The Pros and Cons of Variable Annuities: Look Before You Leap

If you’ve worked with a broker or financial advisor on your retirement plans, you may have heard about variable annuities. Variable annuities are common financial products brokers and insurers sell. Salespeople usually present variable annuities in glowing terms—how returns are “guaranteed,” or how your investments can grow sheltered from the taxes typically associated with securities trading. They are also purported to provide market-like growth. A product that offers tax benefits (similar to those of a qualified retirement plan) plus the freedom to invest in the market may sound appealing. However, variable annuities are complex and we believe other types of investments can offer the same or better results, often at a lower price and with fewer restrictions.

Just as you wouldn’t dive into a swimming pool before checking the depth, you should not plunge headlong into a variable annuity without first understanding the risks. Depending on your needs, variable annuities may be useful, but, in our view, they often turn out to be counterproductive. We have seen many investors who purchase a variable annuity and ultimately learn they’re trapped in a product with high fees, stiff penalties and less growth than they expected.

An Annuity Overview: Types and Comparison

Before focusing on the pros and cons of variable annuities specifically, it is important to understand the different types of annuities and how they operate. Annuities typically have a two-part structure:

  • Accumulation period. During this time, you make a payment or a series of payments to fund your annuity and the custodian (generally an insurance company) invests on your behalf into the funds you select as “subaccounts.” As dividends and capital gains are reinvested, the account’s balance continues to grow over this span of time.
  • Annuitization. At a specific time, either a fixed date or at your request as spelled out in the contract, your annuity’s balance is converted into a series of periodic payments, or “annuitized.” In most annuities, these will continue for the rest of your life (though they may only occur over a fixed period, depending on the annuity’s structure). At annuitization, your investment usually becomes the property of the insurer and it can be difficult (if not impossible) to recover your money after this point.

Annuities can be grouped into three classes based on how they provide their returns:

  • A fixed annuity periodically pays you a set rate of return based on the amount accumulated in your annuity’s account. They are usually the least expensive annuity in terms of fees, but generally offer a correspondingly low rate of return.
  • An equity indexed annuity generally provides a minimum fixed rate of return (similar to a fixed annuity), but this rate may increase based on the performance of a security to which it’s linked. In most cases, the security will be a fund that attempts to mirror a stock market index, such as the S&P 500. These annuities can come with higher fees relative to investing in an index tracking fund directly. Not to mention, the annuity company might keep any annual market return above a given percentage, say 10% for example.
  • A variable annuity also provides periodic payments, however, the amount of return during the accumulation period varies based on the performance of the investments made into subaccounts. For example, if the investments decline in value, your payment may go down as well, and your principal may be at risk.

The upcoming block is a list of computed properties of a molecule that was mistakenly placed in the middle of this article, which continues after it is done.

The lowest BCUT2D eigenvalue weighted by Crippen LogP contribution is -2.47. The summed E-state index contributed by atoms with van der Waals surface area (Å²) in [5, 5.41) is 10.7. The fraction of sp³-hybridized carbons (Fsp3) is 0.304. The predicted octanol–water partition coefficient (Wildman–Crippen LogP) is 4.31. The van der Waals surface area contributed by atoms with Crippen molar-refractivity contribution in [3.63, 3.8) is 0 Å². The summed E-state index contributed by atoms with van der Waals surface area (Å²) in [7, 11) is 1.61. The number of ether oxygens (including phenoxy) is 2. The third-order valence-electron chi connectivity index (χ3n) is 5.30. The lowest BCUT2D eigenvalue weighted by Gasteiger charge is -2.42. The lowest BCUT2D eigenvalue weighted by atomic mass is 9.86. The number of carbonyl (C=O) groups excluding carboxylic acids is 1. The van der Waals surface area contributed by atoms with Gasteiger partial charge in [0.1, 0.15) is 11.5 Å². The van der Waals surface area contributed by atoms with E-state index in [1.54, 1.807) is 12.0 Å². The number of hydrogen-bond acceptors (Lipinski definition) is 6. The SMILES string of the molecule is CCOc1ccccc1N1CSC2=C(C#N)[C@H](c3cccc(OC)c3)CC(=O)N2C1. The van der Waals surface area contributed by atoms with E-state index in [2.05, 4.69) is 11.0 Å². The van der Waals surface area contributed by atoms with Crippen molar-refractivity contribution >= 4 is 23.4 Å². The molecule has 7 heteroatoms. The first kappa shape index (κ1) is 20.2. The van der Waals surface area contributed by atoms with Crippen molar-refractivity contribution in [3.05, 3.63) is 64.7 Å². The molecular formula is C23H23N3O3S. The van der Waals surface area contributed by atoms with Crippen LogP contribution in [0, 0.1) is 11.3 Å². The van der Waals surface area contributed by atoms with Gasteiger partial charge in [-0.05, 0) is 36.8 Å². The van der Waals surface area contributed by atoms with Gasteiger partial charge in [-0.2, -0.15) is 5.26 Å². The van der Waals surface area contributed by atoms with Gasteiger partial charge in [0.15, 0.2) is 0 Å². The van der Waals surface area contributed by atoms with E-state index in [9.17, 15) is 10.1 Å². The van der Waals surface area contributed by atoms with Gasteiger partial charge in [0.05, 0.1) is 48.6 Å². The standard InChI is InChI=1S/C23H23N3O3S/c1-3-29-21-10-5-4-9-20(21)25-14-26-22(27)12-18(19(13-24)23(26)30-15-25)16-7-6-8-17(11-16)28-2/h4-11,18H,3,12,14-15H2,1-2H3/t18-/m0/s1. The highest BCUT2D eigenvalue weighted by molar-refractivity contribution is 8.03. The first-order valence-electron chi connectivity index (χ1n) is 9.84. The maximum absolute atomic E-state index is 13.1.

For more on understanding annuities, we encourage you to read our guide, Annuity Insights: Nine Questions Every Annuity Investor Should Ask.

Why Buy a Variable Annuity? A Hard Question to Answer

You may have already had a financial advisor describe a variety of advantages related to variable annuities. He or she probably went over some of the following selling points:

Protection: Variable annuities might seem attractive because they offer protection against loss, through guaranteed growth or benefit riders (amendments to the insurance policies), which other investments can’t provide.

Flexibility: Variable annuities can be customized with many features through riders, allowing them to include protection against losses from a wide variety of potential events or enhance the annuity’s benefits to fill a specific role. That said, these riders often increase the annuity’s fees.

Growth: Relative to other annuities, variable annuities have the most opportunity for growth, as fixed types tend to offer low rates of return while indexed varieties come with participation rates and/or caps that variable annuities don’t. But remember: All this comes at the cost of protection, since variable annuities (without the appropriate riders) can lose principal.

Lifetime payments: Annuities can provide an income stream for life. However, since some annuities may only pay over fixed terms, it’s important to check their contract to verify this feature is standard or if it must be purchased through a rider.

Contribution limits: There are no limits on how much can be invested in an annuity bought with post-tax money, whereas most other means of tax-deferred investment have contribution limits.

Tax advantages: Trading in annuities doesn’t incur capital gains taxes like those in traditional brokerage accounts, with taxes only repaid only once the income stream begins.

What’s Not to Like? In Our View, A Lot

Once you’ve heard the sales pitch about variable annuities from your advisor, they may sound amazing. But, don’t buy one until you have considered its cons. Variable annuities have many disadvantages when looked at as primary investment vehicles, including:

Market risk: Deposits into a variable annuity are usually vulnerable to potential losses. Some plans give you the opportunity to purchase a rider at extra cost that can mitigate possible losses, but such riders often only guarantee a rate similar to what you might find in a fixed annuity—which raises the question of whether it’s worth paying more for the variable annuity in the first place. It’s crucial to consider the cost of any rider that protects against losses, weighing how much it will inhibit growth relative to how much it could save.